Published online by Cambridge University Press: 14 February 2001
Vapnik and Chervonenkis proposed in  a combinatorial notion of dimension that reflects the ‘combinatorial complexity’ of families of sets. In the three decades that have passed since that paper, this notion – the Vapnik–Chervonenkis dimension (VC-dimension) – has been discovered to be of primal importance in quite a wide variety of topics in both pure mathematics and theoretical computer science.
In this paper we turn our attention to classes with infinite VC-dimension, a realm thrown into one big bag by the usual VC-dimension analysis. We identify three levels of combinatorial complexity of classes with infinite VC-dimension. We show that these levels fall under the set-theoretic definition of σ-ideals (in particular, each of them is closed under countable unions), and that they are all distinct. The first of these levels (i.e., the family of ‘small’ infinite-dimensional classes) coincides with the family of classes which are non-uniformly PAC-learnable.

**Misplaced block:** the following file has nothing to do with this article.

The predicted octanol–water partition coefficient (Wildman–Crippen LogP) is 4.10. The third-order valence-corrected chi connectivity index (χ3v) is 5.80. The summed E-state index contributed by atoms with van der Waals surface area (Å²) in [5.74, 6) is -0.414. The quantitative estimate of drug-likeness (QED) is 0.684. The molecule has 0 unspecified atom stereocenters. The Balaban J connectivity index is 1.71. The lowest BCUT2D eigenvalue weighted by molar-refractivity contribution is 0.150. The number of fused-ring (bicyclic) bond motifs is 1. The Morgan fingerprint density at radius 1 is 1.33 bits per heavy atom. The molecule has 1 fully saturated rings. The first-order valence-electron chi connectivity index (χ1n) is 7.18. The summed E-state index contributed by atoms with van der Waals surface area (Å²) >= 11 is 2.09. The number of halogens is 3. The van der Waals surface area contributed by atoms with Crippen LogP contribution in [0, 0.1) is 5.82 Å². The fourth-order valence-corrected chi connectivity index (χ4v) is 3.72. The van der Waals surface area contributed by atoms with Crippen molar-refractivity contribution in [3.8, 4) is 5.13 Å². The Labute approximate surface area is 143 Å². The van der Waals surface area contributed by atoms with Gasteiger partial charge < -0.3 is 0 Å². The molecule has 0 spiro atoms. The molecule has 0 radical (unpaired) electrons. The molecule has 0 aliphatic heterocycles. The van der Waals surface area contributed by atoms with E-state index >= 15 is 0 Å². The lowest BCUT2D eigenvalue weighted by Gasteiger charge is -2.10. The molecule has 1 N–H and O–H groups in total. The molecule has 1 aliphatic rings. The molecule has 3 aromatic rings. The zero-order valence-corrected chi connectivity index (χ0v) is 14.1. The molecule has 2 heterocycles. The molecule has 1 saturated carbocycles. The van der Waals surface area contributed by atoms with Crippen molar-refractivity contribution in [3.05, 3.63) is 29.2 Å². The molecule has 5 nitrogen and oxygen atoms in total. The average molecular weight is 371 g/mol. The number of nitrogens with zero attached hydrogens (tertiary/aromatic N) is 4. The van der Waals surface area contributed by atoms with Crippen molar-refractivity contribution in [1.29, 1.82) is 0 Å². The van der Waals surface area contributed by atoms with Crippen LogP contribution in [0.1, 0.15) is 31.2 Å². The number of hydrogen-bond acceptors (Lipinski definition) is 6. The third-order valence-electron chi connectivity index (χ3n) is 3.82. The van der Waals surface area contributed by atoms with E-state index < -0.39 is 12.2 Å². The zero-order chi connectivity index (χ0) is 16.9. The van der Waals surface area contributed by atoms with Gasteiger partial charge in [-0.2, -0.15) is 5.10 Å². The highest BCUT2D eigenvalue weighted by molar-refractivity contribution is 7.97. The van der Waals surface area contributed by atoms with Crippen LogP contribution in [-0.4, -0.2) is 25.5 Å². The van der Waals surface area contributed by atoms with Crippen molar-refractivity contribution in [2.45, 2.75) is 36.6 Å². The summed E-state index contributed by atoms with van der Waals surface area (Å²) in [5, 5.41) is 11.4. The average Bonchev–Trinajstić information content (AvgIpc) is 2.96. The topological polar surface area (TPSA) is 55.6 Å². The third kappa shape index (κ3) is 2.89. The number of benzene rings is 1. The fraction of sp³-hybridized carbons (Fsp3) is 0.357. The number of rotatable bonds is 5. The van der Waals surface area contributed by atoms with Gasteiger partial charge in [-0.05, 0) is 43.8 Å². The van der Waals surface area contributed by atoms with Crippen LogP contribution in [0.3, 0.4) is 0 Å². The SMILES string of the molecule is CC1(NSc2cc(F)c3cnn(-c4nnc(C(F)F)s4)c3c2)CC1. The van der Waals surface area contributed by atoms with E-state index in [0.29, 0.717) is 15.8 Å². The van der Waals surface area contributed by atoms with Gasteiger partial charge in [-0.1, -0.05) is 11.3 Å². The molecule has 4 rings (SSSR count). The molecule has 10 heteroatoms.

Maybe the most surprising contribution of this work is the discovery of an intimate relation between the VC-dimension of a class of subsets of the natural numbers and the Lebesgue measure of the set of reals defined when these subsets are viewed as binary representations of real numbers.
As a by-product, our investigation of the VC-dimension-induced ideals over the reals yields a new proper extension of the Lebesgue measure. Another offshoot of this work is a simple result in probability theory, showing that, given any sequence of pairwise independent events, any random event is eventually independent of the members of the sequence.